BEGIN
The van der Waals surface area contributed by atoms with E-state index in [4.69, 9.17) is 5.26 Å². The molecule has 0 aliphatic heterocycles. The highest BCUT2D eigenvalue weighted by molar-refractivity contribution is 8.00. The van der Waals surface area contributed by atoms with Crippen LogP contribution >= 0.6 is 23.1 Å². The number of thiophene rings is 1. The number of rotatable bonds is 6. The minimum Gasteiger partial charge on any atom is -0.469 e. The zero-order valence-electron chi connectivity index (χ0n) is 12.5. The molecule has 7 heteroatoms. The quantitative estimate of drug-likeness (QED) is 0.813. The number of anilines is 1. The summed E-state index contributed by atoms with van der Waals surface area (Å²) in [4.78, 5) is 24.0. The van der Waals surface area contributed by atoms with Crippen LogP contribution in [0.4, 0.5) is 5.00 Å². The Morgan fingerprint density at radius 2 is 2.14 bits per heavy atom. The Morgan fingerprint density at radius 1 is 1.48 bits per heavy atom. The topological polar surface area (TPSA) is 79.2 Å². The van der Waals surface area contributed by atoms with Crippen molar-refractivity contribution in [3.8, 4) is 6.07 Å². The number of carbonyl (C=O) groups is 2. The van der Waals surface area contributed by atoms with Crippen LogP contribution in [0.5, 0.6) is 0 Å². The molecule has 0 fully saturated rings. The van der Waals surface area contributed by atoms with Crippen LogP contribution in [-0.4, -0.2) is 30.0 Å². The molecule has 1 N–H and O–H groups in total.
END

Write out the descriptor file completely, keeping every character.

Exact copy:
The van der Waals surface area contributed by atoms with E-state index in [4.69, 9.17) is 5.26 Å². The molecule has 0 aliphatic heterocycles. The highest BCUT2D eigenvalue weighted by molar-refractivity contribution is 8.00. The van der Waals surface area contributed by atoms with Crippen LogP contribution >= 0.6 is 23.1 Å². The number of thiophene rings is 1. The number of rotatable bonds is 6. The minimum Gasteiger partial charge on any atom is -0.469 e. The zero-order valence-electron chi connectivity index (χ0n) is 12.5. The molecule has 7 heteroatoms. The quantitative estimate of drug-likeness (QED) is 0.813. The number of anilines is 1. The summed E-state index contributed by atoms with van der Waals surface area (Å²) in [4.78, 5) is 24.0. The van der Waals surface area contributed by atoms with Crippen LogP contribution in [0.4, 0.5) is 5.00 Å². The Morgan fingerprint density at radius 2 is 2.14 bits per heavy atom. The Morgan fingerprint density at radius 1 is 1.48 bits per heavy atom. The topological polar surface area (TPSA) is 79.2 Å². The van der Waals surface area contributed by atoms with Crippen molar-refractivity contribution in [3.8, 4) is 6.07 Å². The number of carbonyl (C=O) groups is 2. The van der Waals surface area contributed by atoms with Crippen LogP contribution in [0.5, 0.6) is 0 Å². The molecule has 0 fully saturated rings. The van der Waals surface area contributed by atoms with Crippen LogP contribution in [-0.4, -0.2) is 30.0 Å². The molecule has 1 N–H and O–H groups in total.